When you buy lobsters from a lobsterman he catches your crustaceans the day that he ships them. They spend one day in the box and are usually eaten the day that they arrive. We usually give our lobsters free-range of the kitchen counters for a time before they meet the pot because they are kept very cold during shipping and should be brought fully out of stasis before you cook them. I don't know why - I just listen to the lobsterman who tells me to do this!

                      Lobsters in a holding tank are there for a good long time. It is not a pleasant environment. They are kept with their claws bound in a space that is far too small, in water that won't kill them but is not realy the right environment for them. This is not humane, particularly because they're not in any distress in their seaweed boxes and they seem to really enjoy roaming around the kitchen!

                      1. re: FlavoursGal
                        m
                        MakingSense RE: FlavoursGal Feb 8, 2007 08:12 AM

                        That's a good question, FlavoursGal. Maybe a brief time being shipped live and then used fresh is better for lobsters and other seafood than being kept as "pets." After a day or so, stores can offer them for sale cooked or frozen.
                        The quality absolutely declines rapidly when they're kept in tanks. A lot of stores are getting rid of seafood tanks and other live seafood sales. They are hard to maintain and there have been complaints by animal rights groups. Whole Foods discontinued the sale of live soft shell crabs last year, only selling dead or frozen ones.

                        1. re: MakingSense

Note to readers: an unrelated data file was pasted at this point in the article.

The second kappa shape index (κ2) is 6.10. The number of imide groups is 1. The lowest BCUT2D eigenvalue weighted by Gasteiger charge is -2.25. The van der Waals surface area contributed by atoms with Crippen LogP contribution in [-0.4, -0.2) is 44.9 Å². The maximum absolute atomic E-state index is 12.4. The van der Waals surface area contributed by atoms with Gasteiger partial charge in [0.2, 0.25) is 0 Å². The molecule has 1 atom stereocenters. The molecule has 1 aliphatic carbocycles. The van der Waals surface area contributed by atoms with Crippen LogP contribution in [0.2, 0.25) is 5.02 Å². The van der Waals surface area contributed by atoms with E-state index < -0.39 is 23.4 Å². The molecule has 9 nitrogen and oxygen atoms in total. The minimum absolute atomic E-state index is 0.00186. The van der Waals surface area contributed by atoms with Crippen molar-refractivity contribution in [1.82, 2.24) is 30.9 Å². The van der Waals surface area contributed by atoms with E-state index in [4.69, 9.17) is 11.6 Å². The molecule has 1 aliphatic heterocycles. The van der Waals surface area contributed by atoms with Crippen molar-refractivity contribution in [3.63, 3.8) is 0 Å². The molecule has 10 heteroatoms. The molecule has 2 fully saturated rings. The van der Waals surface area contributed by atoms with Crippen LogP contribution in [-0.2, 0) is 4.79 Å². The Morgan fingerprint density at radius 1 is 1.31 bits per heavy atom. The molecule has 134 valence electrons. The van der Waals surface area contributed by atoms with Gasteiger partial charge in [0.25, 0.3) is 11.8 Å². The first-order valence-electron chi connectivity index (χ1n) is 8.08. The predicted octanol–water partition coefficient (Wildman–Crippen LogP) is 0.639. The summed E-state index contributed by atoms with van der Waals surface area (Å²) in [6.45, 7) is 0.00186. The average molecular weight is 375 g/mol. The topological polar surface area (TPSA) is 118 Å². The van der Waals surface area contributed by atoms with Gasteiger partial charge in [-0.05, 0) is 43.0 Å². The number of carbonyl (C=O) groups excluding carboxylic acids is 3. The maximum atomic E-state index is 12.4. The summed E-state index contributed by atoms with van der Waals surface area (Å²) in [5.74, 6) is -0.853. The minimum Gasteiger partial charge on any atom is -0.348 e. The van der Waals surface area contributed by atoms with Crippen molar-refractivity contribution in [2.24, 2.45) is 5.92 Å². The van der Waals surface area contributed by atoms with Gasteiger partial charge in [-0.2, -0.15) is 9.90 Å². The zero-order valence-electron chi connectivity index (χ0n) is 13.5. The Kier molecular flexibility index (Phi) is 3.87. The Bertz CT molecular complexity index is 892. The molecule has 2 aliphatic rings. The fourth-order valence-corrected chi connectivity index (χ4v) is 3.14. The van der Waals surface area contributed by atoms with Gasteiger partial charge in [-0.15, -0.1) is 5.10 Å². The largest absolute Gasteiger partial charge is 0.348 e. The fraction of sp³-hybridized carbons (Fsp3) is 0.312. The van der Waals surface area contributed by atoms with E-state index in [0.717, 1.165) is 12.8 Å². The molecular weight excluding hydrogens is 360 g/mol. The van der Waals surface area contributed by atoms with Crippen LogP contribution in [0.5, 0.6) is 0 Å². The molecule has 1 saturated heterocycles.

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                          FlavoursGal RE: MakingSense Feb 8, 2007 09:58 AM

                          Thanks, Making Sense and Kater. I've learned quite a bit from this discussion.

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                  fooddude37 RE: kimcheater Feb 8, 2007 10:09 AM

                  The seafood distributor plays a huge role in this. Many seafood processing companies have their own jumbo sized lobster tank with their own system of product rotation. Seafood purveyors are, generally speaking, under a ton of scrutiny in regards to date of capture, processing, storage, etc. I think the only way to really find the best quality is to shop around. There's a lot of factors in receiving excellent quality seafood. You're right in observing that just because something is alive in water, does not mean that it's good quality.

                  Certain shellfish like spot prawns must either be kept live in water, or quickly decapitated and FAS (frozen at sea) because there is some process involved with the head (someone educate me here) that if they're not quickly killed and pulled apart then the tail meat becomes mushy. I have to say that fresh, live spot prawns are a luxury. It feels a little predatory, but pull one apart and suck out the still living guts sometime...it's like seafood candy.